Security and Defense Publications
Regional experts address security sector reforms in light of the increasingly unconventional and transnational nature of the threats affecting Latin America.
As part of NATO’s and Europe’s continuing and open-ended processes of enlargement and military-political integration, in 1999, NATO presented aspiring members with a Membership Action Plan (MAP) to guide them in their activities preparing their governments and armed forces for membership in NATO. The MAP, if fulfilled according to NATO's requirements and approbation, allegedly would make the aspiring members’ military forces more nearly congruent or interoperable with NATO forces. With this document, NATO has arguably created its own version of the EU's acquis communautaire “against which the Alliance can assess the technical preparations and capacities of the nine MAP partners and judge their readiness for membership.”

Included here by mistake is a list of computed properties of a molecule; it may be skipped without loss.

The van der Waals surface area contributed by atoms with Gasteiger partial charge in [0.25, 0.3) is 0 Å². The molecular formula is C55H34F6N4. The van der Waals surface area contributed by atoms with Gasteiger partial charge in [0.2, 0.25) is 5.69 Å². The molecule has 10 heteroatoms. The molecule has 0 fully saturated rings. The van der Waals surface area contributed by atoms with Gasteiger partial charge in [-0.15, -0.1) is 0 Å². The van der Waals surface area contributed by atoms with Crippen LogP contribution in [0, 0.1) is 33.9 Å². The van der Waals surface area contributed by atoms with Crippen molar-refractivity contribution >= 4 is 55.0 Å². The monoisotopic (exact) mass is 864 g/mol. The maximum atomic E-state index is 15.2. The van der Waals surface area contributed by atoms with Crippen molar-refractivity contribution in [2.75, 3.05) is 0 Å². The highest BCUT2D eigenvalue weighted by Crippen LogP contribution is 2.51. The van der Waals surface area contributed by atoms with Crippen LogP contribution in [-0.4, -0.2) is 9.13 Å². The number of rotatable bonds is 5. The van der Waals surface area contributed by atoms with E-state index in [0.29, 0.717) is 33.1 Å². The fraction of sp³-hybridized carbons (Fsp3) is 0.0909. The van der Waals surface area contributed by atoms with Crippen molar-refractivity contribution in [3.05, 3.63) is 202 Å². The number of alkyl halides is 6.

Two special reports: The Linkages Between Population and Water: Forthcoming Articles from ECSP, and Environmental Mission Recommendations for the U.S. Intelligence Community.
Complete set of commentaries on the future of environmental security by Geoffrey D. Dabelko, Jared Diamond, Margaret Brusasco-Mackenzie, Erika Weinthal, Richard Cincotta, Roger-Mark De Souza, Richard Matthew, and Bryan McDonald.
Alexander Carius and Geoffrey D. Dabelko analyze gaps in institutional responses to environment and conflict.
The 13th issue of the Environmental Change and Security Program Report details the non-traditional security threats and opportunities facing the world today. Cover and Table of Contents.
National Intelligence Estimate: The Global Infectious Disease Threat and Its Implications for the United StatesJul 07, 2011
These excerpts from a January 2000 National Intelligence Estimate highlight the rising global health threat of new and reemerging infectious diseases
ECSP invited analysts to address whether global poverty should and can be a U.S. national security issue.
Conflict and Cooperation: Making the Case for Environmental Pathways to Peacebuilding in the Great Lakes RegionJul 07, 2011
This brief examines the possibility of using environmental management as a pathway to peace in the Great Lakes Region.
Analyzing demographic trends on the small-island nations of Mauritius and Fiji, Christian Leuprecht argues that "the impact of migration on conflict is a man-made problem; the way migration is managed (or not) can determine its potential for mitigating or escalating a conflict."